Walking into town

Mid-morning, and a thin scrim of cirrus softens the sun just enough to make it possible to see the whole disc – not like on a cloudless day when you can’t see anything but aureole, an acetylene rip in the sky or on the retina. Soft is the only word for this light filtering through the hemlocks and glistening on the wet trunks of beeches. Though maybe it’s not the light that convey softness so much as the shadows with their indistinct edges. Everything is feathered.

The stream is full of voices and I begin thinking about the insane, their laughter that contains so little of joy and even less of mirth. When Jesus said by their fruits ye shall know them, he might have meant, “See if they know how to laugh about themselves.” They say asylums are packed with the only begotten sons of God. What makes a person so willing to believe the unbelievable? Perhaps nothing more complicated than boredom, or a dissatisfaction with the existing flavors of sky. But to want the whole world to taste of me . . .

Just as I reach the bottom of the hollow a westbound train comes through. I head along the tracks toward town with the train thundering past: more than a hundred flat cars, each bearing two cargo containers, a larger one atop a smaller. I’m almost to the bend by the time the last car passes with its blinking yellow light in lieu of a caboose. In the silence that follows I hear chickadees, and something else – a lovely liquid birdsong I can’t quite place, coming both from the mountainside to my left as well as from the trees above the river.

An hour later, after finishing my errands, I return to the tracks a slightly different way, taking a pedestrian footbridge over the Little Juniata and following the path up past the train station. This is the way I used to come 25 years ago walking to and from school, but I don’t think I ever really stopped to admire these four giant sycamores before. What’s now a well-groomed acre with a gazebo was then a scruffy, grimy place littered with broken beer bottles, and the sycamores as well as the one stone monument were painted up with graffiti. Now they stand clean and beautiful, and I long for a camera to capture the splay of enormous mottled limbs against the sky.

The empty space at the corner where the old hotel used to stand is now a parking lot for a new business with offices in the building right behind it: G&R Excavation and Demolition, “The Excavating and Demolition Experts,” as it says on their trucks and equipment. Was it they who tore down the old hotel where they now park? Whoever it was, I remember the way they left that three-storey, cast iron fire escape standing for several weeks after everything else had been removed. This was just last year. I remember standing at the end of the street and looking up at those lonely zigzag stairs to nowhere, with the end of the mountain rearing up behind. It would have made a great cover photo for a book of selections from Via Negativa, I think.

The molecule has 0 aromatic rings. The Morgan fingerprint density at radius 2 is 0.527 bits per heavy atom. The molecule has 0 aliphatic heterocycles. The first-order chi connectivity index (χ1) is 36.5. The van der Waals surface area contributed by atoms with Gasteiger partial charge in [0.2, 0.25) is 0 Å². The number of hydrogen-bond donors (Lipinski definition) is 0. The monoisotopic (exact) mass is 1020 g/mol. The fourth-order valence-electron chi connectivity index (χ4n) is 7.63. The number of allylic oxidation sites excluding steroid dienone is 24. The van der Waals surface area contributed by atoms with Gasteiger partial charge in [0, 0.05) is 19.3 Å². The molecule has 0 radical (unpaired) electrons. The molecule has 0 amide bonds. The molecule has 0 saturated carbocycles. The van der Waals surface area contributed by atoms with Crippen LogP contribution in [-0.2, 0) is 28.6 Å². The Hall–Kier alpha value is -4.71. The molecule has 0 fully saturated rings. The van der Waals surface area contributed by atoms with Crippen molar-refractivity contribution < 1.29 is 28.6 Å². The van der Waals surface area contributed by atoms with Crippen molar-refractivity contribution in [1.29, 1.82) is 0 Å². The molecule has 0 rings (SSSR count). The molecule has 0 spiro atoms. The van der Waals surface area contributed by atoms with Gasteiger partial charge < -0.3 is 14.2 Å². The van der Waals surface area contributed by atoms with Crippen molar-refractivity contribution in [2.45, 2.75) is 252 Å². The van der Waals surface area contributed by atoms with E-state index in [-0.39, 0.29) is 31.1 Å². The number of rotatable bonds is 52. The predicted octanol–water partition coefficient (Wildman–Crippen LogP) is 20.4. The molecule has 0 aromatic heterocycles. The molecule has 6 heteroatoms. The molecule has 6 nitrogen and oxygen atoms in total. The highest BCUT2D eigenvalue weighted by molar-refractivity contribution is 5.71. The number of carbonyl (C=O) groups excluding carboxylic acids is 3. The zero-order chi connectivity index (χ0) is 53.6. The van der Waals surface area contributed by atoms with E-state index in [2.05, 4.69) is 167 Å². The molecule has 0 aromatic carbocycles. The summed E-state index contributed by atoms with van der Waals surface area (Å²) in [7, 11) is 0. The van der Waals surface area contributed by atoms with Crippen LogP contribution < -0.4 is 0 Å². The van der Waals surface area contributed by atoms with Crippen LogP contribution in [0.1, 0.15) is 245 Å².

As I walk back along the tracks, another train comes along. Odd – the last two times I walked into town, at the very same time of day, there were no trains at all. This one consists of chemical tankers and boxcars, which are more and more enjoyable to watch these days because of a growing tendency of urban street artists to use freight trains for their canvases. It goes way beyond gang tags, although I admit a certain fascination with calligraphy so stylized as to be unreadable to all but its authors and their immediate neighbors. It occurs to me that the apotropaic sign may signify, but it does not speak. It refuses dialogue of any kind, like the bloody handprint that wards off the Evil Eye.

Some boxcars I’ve seen recently feature clearly representational drawings, even whole murals. I wonder if this growing trend reflects simply poor security at train yards, or whether the anonymous artists are deliberately trying to share their works with a vast, unknown, transcontinental audience? The one really striking artwork on this particular train is a large, humanoid duck with a boot for a head.

It’s a little before noon as I start back up the road, and the sun has just made it down to the stream at the deepest part of the hollow. On the slope above me I hear again that mysterious birdsong I heard earlier, along the tracks, and remember who sings it: tree sparrow. One day late for Valentine’s Day. There’s a certain admixture of joy and wistfulness that spells longing to me, and the tree sparrow’s song has it. But how much does that impression owe to the music itself, I wonder, and how much to knowledge of the fact that this courtship song is not merely out of season but far from the permafrost and muskeg that originally shaped its notes?

I stand for half a minute recording the event in my pocket notebook and enjoying the play of sunlight on the stream fifty feet below. Whatever made me think its murmur was lacking in mirth?

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